Well, it turns out the existing teams of developers are busy doing important work. Work that makes the company money. They are adding new features to the app, fixing bugs, things like that. They don’t have time to stop everything and build a UI component library. You figure there’s no point in risking their productivity, and your yearly bonus, on this library idea. Common button styling is important, but revenue targets are rightly more important.

So you decide the best course of action is to spin up a new team. A team whose sole focus is building a library of reusable UI widgets. This lets the existing teams get on with their work, and once the component library is done they’ll just drop in the components and you’ll get all the accolades from the design team.

Fast forward a few weeks and the new UI component team is furiously writing components. They’ve got buttons, dropdowns, text boxes, everything. The developers on the other teams are going to be so excited to use these new components!

Implementation Is Easy

The first team goes to implement the new button component. All of the library components are written in React and the library is exposed as an ES6 module. Perfect, the company has settled on React as the framework du jour, and Webpack as the build tool. You’re all set.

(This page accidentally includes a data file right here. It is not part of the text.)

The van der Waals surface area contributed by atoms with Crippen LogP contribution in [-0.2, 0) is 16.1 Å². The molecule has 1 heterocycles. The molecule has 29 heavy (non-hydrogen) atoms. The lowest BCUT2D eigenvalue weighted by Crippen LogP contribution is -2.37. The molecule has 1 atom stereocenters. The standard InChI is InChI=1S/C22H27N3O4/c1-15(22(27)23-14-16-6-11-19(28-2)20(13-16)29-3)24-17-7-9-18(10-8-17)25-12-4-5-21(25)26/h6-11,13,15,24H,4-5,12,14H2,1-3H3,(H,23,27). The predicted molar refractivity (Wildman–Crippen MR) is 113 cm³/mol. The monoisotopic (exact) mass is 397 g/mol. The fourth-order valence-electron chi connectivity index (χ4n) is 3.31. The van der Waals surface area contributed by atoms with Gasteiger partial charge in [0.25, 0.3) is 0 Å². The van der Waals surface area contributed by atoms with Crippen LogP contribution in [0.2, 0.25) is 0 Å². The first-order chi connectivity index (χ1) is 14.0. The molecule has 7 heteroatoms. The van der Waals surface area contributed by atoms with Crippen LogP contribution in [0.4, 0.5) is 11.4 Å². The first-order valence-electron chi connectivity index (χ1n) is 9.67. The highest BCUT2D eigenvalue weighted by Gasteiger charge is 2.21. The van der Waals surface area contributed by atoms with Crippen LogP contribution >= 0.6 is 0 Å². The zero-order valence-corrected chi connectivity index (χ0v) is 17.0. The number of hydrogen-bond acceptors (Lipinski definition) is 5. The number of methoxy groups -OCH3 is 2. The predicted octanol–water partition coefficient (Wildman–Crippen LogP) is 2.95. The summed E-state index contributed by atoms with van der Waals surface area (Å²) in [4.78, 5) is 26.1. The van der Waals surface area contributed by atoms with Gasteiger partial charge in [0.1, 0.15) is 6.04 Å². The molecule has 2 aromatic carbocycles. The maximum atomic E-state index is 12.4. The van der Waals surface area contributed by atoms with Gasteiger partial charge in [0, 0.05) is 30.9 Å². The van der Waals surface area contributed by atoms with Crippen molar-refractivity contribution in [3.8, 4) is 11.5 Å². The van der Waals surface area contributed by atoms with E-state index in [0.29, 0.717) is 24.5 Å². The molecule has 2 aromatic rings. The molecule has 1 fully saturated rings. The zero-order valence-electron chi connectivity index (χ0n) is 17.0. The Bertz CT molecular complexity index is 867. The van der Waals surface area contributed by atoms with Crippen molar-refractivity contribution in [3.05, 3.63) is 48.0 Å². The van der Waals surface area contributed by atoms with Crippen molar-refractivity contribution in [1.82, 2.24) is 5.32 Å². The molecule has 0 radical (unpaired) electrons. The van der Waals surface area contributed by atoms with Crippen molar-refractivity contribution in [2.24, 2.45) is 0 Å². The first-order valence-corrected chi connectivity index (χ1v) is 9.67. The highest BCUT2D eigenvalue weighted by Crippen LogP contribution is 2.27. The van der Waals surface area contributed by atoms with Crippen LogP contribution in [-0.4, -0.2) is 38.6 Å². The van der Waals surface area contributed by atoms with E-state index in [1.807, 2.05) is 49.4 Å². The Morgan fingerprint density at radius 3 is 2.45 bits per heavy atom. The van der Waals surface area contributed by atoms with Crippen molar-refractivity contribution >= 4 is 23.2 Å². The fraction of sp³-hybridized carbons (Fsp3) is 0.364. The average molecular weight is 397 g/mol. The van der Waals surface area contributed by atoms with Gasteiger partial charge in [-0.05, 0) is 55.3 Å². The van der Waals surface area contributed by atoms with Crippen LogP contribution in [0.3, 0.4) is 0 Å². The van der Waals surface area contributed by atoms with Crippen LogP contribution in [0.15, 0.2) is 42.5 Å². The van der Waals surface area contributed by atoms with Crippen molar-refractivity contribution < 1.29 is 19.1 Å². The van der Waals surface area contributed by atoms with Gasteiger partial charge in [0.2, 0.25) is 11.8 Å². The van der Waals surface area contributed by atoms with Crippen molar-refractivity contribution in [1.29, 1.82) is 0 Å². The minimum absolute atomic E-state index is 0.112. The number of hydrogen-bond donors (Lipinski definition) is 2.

Well, except that the first team out of the gate is using an old version of React. They can’t upgrade easily because they are using some now-deprecated component lifecycle methods. And the new button components require the newest React, the one with the official context UI. Ok no problem, that team will just have to upgrade and they can implement the new UI components in a few weeks when they’ve upgraded.

The second team jumps in. No React versioning issues here, because they’re not even using React! This team works on the billing screens, the ones that take credit cards. Infosec has not allowed these screens to be written in React. They don’t trust single page apps, and have a host of security concerns. So this team is still server rendering everything with Handlebars templates. Shoot! Well they will just need to get an exception from Infosec! (Hahahaha)

The third team tries to implement the new button. They get the component imported and on the page. Hooray! When someone clicks, their custom callback handler is run, and everyone is happy. Well… except they want to fire an analytics event every time a user clicks the button. Surely this is something that should be baked in to the button itself? The team just wants to send in a few event properties and have the button itself handle the analytics stuff. Your UI component team loves this idea too. They were getting bored fighting browser quirks, so writing a little analytics JavaScript is perfect. A new update is coming right up!